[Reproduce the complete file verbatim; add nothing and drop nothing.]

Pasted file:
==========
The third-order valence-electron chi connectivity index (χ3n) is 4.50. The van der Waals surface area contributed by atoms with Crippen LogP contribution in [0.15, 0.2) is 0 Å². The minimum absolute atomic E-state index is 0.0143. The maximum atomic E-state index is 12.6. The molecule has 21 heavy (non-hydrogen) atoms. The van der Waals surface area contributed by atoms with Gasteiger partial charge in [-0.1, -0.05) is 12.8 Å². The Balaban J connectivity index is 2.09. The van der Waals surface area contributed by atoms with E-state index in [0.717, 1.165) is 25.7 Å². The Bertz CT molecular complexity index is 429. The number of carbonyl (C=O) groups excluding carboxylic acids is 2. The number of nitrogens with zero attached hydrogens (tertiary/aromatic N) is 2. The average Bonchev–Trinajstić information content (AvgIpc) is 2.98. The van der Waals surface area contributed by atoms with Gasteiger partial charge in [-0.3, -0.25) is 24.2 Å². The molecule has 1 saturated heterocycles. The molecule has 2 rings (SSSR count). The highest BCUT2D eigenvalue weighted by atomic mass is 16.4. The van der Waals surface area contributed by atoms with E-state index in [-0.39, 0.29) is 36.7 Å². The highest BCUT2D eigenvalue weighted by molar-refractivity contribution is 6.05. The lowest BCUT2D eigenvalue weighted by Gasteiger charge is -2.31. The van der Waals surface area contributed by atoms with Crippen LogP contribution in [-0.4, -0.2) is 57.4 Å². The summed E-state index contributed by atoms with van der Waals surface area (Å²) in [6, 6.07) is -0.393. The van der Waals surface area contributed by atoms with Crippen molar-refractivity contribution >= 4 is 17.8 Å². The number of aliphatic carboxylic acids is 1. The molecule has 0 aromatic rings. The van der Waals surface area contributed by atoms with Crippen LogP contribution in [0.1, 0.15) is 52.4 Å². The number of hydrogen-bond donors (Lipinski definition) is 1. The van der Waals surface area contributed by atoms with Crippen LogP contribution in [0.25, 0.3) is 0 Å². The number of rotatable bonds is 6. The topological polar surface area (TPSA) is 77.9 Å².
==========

The third-order valence-electron chi connectivity index (χ3n) is 4.50. The van der Waals surface area contributed by atoms with Crippen LogP contribution in [0.15, 0.2) is 0 Å². The minimum absolute atomic E-state index is 0.0143. The maximum atomic E-state index is 12.6. The molecule has 21 heavy (non-hydrogen) atoms. The van der Waals surface area contributed by atoms with Gasteiger partial charge in [-0.1, -0.05) is 12.8 Å². The Balaban J connectivity index is 2.09. The van der Waals surface area contributed by atoms with E-state index in [0.717, 1.165) is 25.7 Å². The Bertz CT molecular complexity index is 429. The number of carbonyl (C=O) groups excluding carboxylic acids is 2. The number of nitrogens with zero attached hydrogens (tertiary/aromatic N) is 2. The average Bonchev–Trinajstić information content (AvgIpc) is 2.98. The van der Waals surface area contributed by atoms with Gasteiger partial charge in [-0.3, -0.25) is 24.2 Å². The molecule has 1 saturated heterocycles. The molecule has 2 rings (SSSR count). The highest BCUT2D eigenvalue weighted by atomic mass is 16.4. The van der Waals surface area contributed by atoms with E-state index in [-0.39, 0.29) is 36.7 Å². The highest BCUT2D eigenvalue weighted by molar-refractivity contribution is 6.05. The lowest BCUT2D eigenvalue weighted by Gasteiger charge is -2.31. The van der Waals surface area contributed by atoms with Crippen LogP contribution in [-0.4, -0.2) is 57.4 Å². The summed E-state index contributed by atoms with van der Waals surface area (Å²) in [6, 6.07) is -0.393. The van der Waals surface area contributed by atoms with Crippen molar-refractivity contribution >= 4 is 17.8 Å². The number of aliphatic carboxylic acids is 1. The molecule has 0 aromatic rings. The van der Waals surface area contributed by atoms with Crippen LogP contribution in [0.1, 0.15) is 52.4 Å². The number of hydrogen-bond donors (Lipinski definition) is 1. The van der Waals surface area contributed by atoms with Crippen LogP contribution in [0.25, 0.3) is 0 Å². The number of rotatable bonds is 6. The topological polar surface area (TPSA) is 77.9 Å².